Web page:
I've been thinking for several years already about the reason of the inefficiency of most long-term companies that built their business around software. It's not uncommon to join teams that are forced to implement solutions in systems with high levels of technical and business debt. Usually in companies with this situation, people complain about the a monster they call
The Monolith and whenever possible, try to avoid feeding it with more time and energy.
The Monolith is represented as a big chunk of code that is written in a old stack that is not fancy anymore for teams. Most of the times the solution is coupled, so teams are afraid to write any new code there. Domains are unclear, so teams don't understand their boundaries and there is friction between teams because code ownership is blurred. Usually it doesn't have automated tests, or at least test quality is very low, so adding new features is slow and needs lots of manual testing and even teams dedicated most of the time to it.
That's why organizations with this plague called
The Monolith invest a lot of people energy and money to implement a decoupling strategy, or
transformation, that would allow teams to increase their performance, because the common understanding is that a more advanced architecture should unleash the potential of teams.
And a better architecture notorably increases the performance of an organization, but it will unlikely remain efficient across the time if we repeat the same failures. Changing the technical solution won't do anything if the backbones of organizational structures remain as they are.
That's why changing an organization is complex and takes years. Because we are not changing just the structure of the delivered solution to our customers, but we are changing the culture of designing and delivering value to the customers and stakeholders.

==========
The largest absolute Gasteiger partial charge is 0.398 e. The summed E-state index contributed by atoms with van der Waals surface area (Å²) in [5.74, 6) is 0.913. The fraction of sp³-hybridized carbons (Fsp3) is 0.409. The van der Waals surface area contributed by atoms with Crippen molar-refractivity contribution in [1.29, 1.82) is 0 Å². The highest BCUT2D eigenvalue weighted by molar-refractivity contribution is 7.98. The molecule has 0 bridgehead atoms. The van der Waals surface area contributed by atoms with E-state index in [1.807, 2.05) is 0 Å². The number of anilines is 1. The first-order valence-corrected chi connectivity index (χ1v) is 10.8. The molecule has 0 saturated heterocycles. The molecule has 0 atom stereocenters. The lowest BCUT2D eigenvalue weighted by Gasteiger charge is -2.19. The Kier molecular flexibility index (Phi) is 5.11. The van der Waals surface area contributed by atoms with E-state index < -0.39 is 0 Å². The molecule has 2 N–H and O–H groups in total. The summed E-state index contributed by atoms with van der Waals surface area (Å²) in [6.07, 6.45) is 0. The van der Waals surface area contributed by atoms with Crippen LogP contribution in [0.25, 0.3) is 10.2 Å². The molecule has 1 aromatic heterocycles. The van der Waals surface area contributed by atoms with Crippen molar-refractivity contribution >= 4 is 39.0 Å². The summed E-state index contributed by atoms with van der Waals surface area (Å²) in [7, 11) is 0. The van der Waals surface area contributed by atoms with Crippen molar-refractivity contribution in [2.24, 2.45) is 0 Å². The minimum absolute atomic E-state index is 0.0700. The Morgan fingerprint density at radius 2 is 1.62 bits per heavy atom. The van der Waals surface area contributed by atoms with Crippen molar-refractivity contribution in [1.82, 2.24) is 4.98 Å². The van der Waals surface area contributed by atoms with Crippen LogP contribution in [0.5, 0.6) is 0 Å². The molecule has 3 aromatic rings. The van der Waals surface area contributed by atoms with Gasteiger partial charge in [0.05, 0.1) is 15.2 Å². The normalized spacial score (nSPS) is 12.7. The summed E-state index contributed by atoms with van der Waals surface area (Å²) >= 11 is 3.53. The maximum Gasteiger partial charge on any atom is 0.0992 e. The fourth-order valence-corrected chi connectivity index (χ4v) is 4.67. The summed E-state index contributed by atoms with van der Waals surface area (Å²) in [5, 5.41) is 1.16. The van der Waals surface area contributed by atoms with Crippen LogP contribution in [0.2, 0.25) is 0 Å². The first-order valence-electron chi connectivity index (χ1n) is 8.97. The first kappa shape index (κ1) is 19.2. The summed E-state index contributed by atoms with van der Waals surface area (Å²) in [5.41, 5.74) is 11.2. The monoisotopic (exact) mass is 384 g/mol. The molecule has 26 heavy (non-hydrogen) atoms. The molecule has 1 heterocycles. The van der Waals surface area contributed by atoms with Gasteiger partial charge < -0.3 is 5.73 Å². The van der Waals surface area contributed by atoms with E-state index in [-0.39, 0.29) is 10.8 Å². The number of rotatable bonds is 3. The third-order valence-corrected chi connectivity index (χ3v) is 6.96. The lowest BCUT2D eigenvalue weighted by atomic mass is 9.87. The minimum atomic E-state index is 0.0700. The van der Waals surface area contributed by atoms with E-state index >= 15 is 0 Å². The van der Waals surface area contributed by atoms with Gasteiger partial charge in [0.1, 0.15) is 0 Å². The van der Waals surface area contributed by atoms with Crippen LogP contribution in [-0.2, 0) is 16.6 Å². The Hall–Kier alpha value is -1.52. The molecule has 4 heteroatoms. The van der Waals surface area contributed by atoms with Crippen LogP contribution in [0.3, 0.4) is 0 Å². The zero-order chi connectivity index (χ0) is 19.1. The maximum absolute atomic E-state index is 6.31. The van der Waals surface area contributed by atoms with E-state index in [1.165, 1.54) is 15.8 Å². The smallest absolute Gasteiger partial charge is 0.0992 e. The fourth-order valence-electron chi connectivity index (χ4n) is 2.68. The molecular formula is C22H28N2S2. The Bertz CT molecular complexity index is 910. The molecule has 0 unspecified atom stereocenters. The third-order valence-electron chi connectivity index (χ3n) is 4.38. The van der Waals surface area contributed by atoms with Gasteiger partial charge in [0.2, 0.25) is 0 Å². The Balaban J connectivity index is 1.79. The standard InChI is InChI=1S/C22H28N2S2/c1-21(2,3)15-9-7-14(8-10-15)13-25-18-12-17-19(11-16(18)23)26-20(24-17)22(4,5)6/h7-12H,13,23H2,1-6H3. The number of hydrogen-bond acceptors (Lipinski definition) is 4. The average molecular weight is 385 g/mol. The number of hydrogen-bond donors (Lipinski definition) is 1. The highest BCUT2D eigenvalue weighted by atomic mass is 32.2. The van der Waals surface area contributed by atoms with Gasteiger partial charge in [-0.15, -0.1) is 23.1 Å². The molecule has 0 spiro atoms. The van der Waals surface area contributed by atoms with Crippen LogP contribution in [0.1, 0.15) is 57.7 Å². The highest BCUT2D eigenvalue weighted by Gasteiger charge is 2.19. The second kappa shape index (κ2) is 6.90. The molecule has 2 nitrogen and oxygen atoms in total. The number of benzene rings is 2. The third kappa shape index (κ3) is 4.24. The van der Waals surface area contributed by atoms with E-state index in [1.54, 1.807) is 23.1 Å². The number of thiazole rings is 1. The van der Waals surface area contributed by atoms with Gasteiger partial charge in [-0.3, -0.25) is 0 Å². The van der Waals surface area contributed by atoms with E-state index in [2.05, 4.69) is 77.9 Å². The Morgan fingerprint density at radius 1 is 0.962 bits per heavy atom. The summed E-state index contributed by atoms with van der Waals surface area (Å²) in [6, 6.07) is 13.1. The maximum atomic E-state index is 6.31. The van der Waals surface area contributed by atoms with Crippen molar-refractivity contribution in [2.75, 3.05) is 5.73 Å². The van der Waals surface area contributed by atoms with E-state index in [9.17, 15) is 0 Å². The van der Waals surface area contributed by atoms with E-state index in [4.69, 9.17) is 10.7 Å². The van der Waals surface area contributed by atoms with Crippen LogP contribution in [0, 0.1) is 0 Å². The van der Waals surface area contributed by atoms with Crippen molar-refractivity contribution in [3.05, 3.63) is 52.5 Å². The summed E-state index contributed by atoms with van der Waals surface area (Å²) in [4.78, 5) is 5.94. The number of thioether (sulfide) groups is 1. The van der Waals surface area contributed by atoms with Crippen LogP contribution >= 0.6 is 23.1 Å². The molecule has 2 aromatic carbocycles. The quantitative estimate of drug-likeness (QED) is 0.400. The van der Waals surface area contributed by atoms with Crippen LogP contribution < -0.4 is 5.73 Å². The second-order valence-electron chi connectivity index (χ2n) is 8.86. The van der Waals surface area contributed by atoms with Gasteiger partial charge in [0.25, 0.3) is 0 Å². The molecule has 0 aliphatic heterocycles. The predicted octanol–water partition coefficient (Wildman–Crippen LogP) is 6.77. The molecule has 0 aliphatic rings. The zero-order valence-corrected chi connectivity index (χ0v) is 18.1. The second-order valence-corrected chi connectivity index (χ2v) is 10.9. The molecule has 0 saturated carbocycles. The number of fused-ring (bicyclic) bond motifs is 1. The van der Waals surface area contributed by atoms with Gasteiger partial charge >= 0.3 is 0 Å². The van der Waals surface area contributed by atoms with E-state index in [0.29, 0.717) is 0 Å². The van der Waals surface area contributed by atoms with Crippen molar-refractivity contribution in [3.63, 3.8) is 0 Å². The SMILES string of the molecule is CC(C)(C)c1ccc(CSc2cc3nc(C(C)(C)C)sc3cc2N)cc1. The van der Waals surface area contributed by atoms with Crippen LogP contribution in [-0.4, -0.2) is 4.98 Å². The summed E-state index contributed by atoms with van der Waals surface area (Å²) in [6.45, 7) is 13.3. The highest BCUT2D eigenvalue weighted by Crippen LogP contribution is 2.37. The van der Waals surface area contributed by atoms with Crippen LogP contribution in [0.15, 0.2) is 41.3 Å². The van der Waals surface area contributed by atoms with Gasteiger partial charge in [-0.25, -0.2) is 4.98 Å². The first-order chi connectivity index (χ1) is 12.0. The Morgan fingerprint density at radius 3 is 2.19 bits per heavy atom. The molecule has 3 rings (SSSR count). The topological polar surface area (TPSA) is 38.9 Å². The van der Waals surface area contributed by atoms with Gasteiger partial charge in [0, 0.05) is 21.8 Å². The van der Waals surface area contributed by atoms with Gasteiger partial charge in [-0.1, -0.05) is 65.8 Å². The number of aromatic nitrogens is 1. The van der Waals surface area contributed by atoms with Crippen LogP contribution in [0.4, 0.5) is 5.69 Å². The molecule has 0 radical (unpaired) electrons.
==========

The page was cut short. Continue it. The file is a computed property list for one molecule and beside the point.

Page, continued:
I personally don't see software architecture as a discipline of just building software blueprints, in any of the formats. It worked ten years ago because teams and solutions were smaller, but nowadays with distributed teams and with worldwide business solutions, it just doesn't work well.
In my experience, software architecture is the discipline of growing and shrinking organizations elastically to build software solutions based on business needs. It's a bit more meta: you are not building blueprints, you are growing teams that build solutions. That's why I like to say that the future of software architecture is
Organic to Software Architecture empowers a more people-centric vision of systems, with principles that allow organizations to scale up and down, to build success upon failure and leads to a culture of cultivation to teams, so they are ready for the challenges that organizations will be facing in the near future.
So what are the principles of an organic software architecture? At least those are my guidelines when I'm working on a software project.
Explaining everything would take lot of time, so I will like to share just a high-level checklist on each category, and if is there any topic that needs further discussion and explanation, I can write more posts about it.
- Plans should be short-lived, driven by long-term goals.
- Metrics and goals should be transparent and understood by everyone interested.
- Business is expected to change goals based on shared facts.
- Business should embrace failure as a way for learning.
- Business should provide a sandbox for teams to fail.
- Team performance should be lead by individual growth and collaboration.
- Business change, so do teams.
- Methodologies should be lead by culture, not otherwise.
- Teams decide how they communicate globally in the organization.
- Team vision, expectations, goals and boundaries should be clear.
- Together define a technical vision, strategy and principles driven by business needs.
- Don't make cheap code, make code cheap.
- Infrastructure is cheap in terms of budget, but expensive in cognitive load.
- Solutions are driven by the whole team.
Those principles depend on the situation of the company, but at least the decision of dropping one of them should be conscious.
What do you think? I'm open for feedback, experience from other people and ideas.